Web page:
Logic and Computing in France: A Progressive Convergence (Pierre MounierKuhn) What role played mathematical logic in the emergence of computing? The recent discovery of a volume of technical reports, written in 19501952 by the designers of France's first computer at Société d'Electronique et d'Automatique, sheds a new light on the local reception of the works published by von Neumann, Wilkes, and Turing. While the first two were highly influential, the latter was only known and understood by a young mathematician who reflected on programming methods for the machine; yet this junior thinker suggested to launch research on alternative architectures, which became a veritable R&D program for the company in the following decade. My paper will set this early awareness in contrast with the nearabsence of mathematical logic on the broader French academic scene at that time, and its remoteness from the concerns of computer users or designers. It will then analyze the later « discovery » of the theory of recursive functions and the Turing machine, by computer scientists or by scholars interested in formal linguistics and machine translation – a typical convergence of intellectual agendas which proved decisive in building a new discipline.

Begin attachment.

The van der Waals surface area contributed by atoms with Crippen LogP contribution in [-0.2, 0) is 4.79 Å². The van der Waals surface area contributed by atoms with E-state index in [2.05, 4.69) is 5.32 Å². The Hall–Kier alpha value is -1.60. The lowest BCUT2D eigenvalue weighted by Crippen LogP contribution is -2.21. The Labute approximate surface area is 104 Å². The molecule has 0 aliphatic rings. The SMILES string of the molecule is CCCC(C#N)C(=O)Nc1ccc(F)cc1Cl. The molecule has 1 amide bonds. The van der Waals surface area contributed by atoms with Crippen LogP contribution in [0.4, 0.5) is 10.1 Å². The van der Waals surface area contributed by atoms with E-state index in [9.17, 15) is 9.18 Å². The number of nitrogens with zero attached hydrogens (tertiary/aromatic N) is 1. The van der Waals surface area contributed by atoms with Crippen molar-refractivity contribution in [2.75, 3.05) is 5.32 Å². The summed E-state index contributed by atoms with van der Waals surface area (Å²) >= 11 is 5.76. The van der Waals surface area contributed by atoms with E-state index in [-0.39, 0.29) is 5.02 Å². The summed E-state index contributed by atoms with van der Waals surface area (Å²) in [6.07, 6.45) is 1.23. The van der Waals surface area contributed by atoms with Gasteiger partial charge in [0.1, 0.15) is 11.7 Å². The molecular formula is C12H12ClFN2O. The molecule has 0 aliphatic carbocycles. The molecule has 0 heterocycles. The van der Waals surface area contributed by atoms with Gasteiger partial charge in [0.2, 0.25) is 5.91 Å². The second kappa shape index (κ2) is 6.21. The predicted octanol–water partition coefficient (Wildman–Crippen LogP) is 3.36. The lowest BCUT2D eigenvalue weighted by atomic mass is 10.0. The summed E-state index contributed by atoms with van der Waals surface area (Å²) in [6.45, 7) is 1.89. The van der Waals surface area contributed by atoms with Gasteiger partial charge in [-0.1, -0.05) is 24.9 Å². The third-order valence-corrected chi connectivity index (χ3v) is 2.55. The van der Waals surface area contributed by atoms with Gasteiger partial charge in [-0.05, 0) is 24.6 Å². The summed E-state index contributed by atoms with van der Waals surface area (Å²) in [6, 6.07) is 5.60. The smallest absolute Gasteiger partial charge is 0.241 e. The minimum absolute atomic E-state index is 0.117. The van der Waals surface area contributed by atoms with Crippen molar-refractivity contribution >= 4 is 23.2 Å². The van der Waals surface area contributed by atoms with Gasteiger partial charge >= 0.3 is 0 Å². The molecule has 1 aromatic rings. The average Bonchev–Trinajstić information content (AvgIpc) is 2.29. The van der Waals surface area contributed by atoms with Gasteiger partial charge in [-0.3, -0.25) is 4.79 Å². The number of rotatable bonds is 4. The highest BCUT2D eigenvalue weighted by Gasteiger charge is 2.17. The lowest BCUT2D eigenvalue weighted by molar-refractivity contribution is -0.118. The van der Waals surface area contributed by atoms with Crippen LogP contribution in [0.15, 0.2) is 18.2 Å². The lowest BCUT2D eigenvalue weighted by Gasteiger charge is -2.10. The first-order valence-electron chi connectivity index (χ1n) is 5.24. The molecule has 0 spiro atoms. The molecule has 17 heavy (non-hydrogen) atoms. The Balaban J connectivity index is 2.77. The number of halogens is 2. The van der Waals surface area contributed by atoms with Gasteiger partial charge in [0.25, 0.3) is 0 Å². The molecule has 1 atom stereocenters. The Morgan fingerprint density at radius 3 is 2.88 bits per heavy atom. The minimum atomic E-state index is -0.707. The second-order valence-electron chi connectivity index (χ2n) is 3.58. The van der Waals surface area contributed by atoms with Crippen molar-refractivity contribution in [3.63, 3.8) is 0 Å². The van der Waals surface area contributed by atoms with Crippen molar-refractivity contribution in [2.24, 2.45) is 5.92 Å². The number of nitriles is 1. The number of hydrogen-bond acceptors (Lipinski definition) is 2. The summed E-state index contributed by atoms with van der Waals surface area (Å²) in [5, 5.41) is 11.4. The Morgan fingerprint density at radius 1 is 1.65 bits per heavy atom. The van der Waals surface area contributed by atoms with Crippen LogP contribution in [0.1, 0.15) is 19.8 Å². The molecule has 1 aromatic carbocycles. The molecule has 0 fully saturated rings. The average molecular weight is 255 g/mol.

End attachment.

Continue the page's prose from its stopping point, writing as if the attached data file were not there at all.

The Turn of ObjectOriented Programming in Computerized Models and Simulations (Franck Varenne) During the first decades after the 1950’s, digital computer aided modeling has mostly been twofold. On the one hand, based on its ability to emulate any computing device, the computer was taken as a formal calculator. On the other hand, based on its ability to make numerous but advantageously controllable approximate computations, the computer was used as a numerical solver  a numerical simulator  of mathematical models. As a consequence, the computer was seen by modelers either as a model in itself (an analogue) or as an instrument (a tool) which permitted the resolution and, through that, the manipulation of some pregiven mathematical model. Since the 1990’s, the situation has become richer and more complex. The delayed but now vibrant development of a kind of programming  which techniques date back at least to the 60’s  called objectoriented programming (OOP) and consequently of objectoriented modeling (OOM) in most empirical sciences and techniques has lead more and more modelers to see computer simulations as something else than approximate computations of models: complex computational models are more and more used as some kind of “substitutes” and not only as analogues or tools. This talk will try to contextualize and to reestimate the epistemological implications of such turn. In particular, it will show that a too restrictive definition of “computer simulation” – e.g. not sufficiently aware of the span of Von Neumann’s initial ideas  prevents us to measure, characterize and temper this somewhat excessive and worrying conception of simulations as “substitutes”. The OOP turn is a fascinating historical and epistemological object in that it reveals us what we sometimes had forgotten about the computer and its very idea. This turn has implications not only in the ways modelers use and see computers but also in the ways epistemologists have to precisely understand what a computer can be, can do and  perhaps  can’t do.